Iraq: tensions between the Chaldean Catholic patriarch and the president

Iraq tensions between the Chaldean Catholic patriarch and the president

The patriarch of the Chaldean Catholic Church of Iraq announced on Saturday that he would not return to the patriarchate in Baghdad but would settle in autonomous Kurdistan, a new escalation of tensions between him and the Iraqi president and a Christian group of former paramilitaries of Hashd al-Shaabi.

Architect of Pope Francis' historic visit to Iraq in 2021, Cardinal Louis Raphaël Sako is an important public figure and an essential interlocutor within the Christian minority for Iraqi political leaders.

For several months, he has been chaining arms passes with Rayan al-Kildani, parliamentarian and leader of the Christian Babyliyoun party, whose armed wing is part of Hachd al-Chaabi, formed of former pro-Iran paramilitaries integrated into the regular forces. .

Now, the tensions involve the President of the Republic Abdel Latif Rachid: in early July, he canceled a 2013 decree recognizing the functions of the cardinal.

According to the cardinal, this decree is legally necessary so that he can administer the property of the community.

Justifying the withdrawal of the decree, the presidency assured that it had been promulgated "without constitutional or legal foundations". Before explaining, in a second press release, that the president “promulgates decrees of appointment only for employees of institutions (…) governmental”.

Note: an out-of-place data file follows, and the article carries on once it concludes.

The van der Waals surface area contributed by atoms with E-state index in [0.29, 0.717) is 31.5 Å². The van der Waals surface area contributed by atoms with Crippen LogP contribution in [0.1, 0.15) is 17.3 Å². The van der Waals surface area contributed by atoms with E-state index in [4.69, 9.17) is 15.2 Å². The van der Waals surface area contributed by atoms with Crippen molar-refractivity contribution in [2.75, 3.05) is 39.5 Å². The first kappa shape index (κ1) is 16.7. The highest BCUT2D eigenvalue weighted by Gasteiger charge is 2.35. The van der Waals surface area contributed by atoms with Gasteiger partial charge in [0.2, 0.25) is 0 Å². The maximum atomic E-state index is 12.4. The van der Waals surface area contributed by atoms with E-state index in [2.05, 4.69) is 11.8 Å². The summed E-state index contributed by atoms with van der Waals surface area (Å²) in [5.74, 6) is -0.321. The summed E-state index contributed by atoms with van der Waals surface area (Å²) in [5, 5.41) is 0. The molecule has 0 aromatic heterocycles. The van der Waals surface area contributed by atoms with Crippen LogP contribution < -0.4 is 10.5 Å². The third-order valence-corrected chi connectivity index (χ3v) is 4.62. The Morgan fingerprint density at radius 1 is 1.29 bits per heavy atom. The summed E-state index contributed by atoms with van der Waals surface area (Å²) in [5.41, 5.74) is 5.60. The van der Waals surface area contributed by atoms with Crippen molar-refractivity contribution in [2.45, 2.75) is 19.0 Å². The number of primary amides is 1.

The withdrawal "is not intended to undermine the religious or legal stature of the cardinal" insisted the presidency.

On Saturday, castigating a "campaign" by Babyliyoun and the "silence" of the government, Mr. Sako announced in a press release "having decided to withdraw from the seat of the patriarchate in Baghdad" to settle "in one of the monasteries of Kurdistan" autonomous (north).

Denouncing a "filthy game", he offers, not without sarcasm, to the "protector of the constitution" - in allusion to the president - to entrust Mr. Kildani and his brothers with the administration of "the property of the church".

In a country ravaged by repeated conflicts and undermined by endemic corruption, the two men accuse each other of illegally monopolizing the properties of Christians.

Mr. Kildani, targeted by American sanctions since 2019, denounces the “political” role of the cardinal, who for his part accuses the parliamentarian of wanting to monopolize the representation of the minority.

With more than 1,5 million people in 2003 - 6% of the population before the American invasion of Iraq - the Christian community has shrunk to some 400.000 souls. Many fled the violence that bloodied their country.

In northern Iraq, a center of Christianity, entire villages fled with the arrival of Islamic State (IS) jihadists in 2014.

The Editorial Board (with AFP)

Image credit: Creative Commons / Wikimedia

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